As well as a frameset (£1499.99) Kinesis also offer the Gran Fondo Titanium as this full build which has the same spec sheet as the TK3 aluminium all-rounder.
That means for your £2069.99 you get Shimano Tiagra 10 speed shifters and mechs, a FSA Vero 34-50T compact chainset and Shimano R501 wheels. It's a pretty basic build for a fifteen hundred quid frame but it's a good dependable starting block and by far the cheapest way to get straight out riding on a Gran Fondo Titanium.
Tiagra has come on a long way over the last couple of years and the current 10 speed shifters have a very positive gear change, almost as good as their 105 counterparts. The compact chainset looks slightly odd with its old school inboard bearings but it works well enough with crisp shifting between rings and little signs of flex. Paired alongside the 12-28T cassette it gives a decent spread of gears and are pretty much spot on for the style of riding the Gran Fondo Titanium is likely to be used for. There isn't much you're not going to be able to scale with a 32' bottom ratio.
The bars are FSA's Vero Compact which are ideal for non-racers who aren't fans of deep drops. The tight bend and minimal fall from tops to drops means you can get low enough to duck out of the wind without altering your position too much and with little effect on handling.
A carbon seat post removes more of the vibration than an alloy option but the Gran Fondo Titanium uses a 31.6mm diameter when a 27.2mm post would allow more flex to combat road buzz. There were a few slippage issues and judging by the state of the seat clamp bolt I wasn't the first tester to have problems but a new bolt, some carbon paste and jobs a good 'un.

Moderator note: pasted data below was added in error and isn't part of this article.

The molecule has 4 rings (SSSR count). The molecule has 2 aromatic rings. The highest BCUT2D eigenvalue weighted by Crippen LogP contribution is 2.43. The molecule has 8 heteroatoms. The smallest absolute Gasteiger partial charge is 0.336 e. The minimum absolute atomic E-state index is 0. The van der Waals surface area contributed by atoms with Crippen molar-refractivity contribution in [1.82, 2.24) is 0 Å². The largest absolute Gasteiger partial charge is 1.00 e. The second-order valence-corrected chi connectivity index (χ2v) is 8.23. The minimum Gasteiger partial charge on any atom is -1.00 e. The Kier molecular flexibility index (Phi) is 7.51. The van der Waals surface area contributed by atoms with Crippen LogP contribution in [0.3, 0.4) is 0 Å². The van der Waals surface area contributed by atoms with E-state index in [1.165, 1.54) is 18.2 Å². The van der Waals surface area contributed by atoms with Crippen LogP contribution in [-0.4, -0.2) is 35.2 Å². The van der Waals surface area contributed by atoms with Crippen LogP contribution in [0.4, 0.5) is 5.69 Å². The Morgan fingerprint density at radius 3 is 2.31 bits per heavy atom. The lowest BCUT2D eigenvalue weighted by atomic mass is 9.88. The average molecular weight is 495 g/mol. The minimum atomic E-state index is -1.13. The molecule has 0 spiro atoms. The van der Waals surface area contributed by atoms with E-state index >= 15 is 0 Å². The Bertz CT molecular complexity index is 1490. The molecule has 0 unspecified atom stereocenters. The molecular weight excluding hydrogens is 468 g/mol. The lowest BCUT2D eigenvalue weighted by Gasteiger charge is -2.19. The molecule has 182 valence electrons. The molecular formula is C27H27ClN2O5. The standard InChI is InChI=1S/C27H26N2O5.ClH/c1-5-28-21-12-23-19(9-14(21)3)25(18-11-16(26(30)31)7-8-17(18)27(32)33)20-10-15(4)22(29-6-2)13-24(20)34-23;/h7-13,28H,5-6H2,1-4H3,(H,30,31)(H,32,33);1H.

A fair few test bikes have used the R501 wheels and to date I've had very few issues with them. They've stood up well to rain, grit and salt on some of the winter bikes we've tested and I don't foresee any issues with these ones either. They're far from light though so if speed and performance is your intention this will be the first place to upgrade. The same goes for the Freedom tyres, tough as old boots and grippy in the wet but don't set any land speed records.
That's the hardware then but as always it's tyres to tarmac that really counts.
There is normally an adjustment period when a new test bike arrives, a couple of hours getting used to the geometry, feedback and grip before the bike starts to feel familia. But the Gran Fondo Titanium was just right straight from the off as if I'd been riding it for weeks. A lot of this can be attributed to the material as I've noticed the same from the Equilibrium Ti and the Van Nic Aquilo
As you'd expect from a bike named after Europe's long distance rides the Gran Fondo is pretty adept at allowing you to put in the miles in comfort regardless of terrain or road surface.
The stable handling means it's a very relaxing ride too. Even with the 42cm wide bars fitted the steering is very neutral with enough speed should you need to get yourself out of trouble.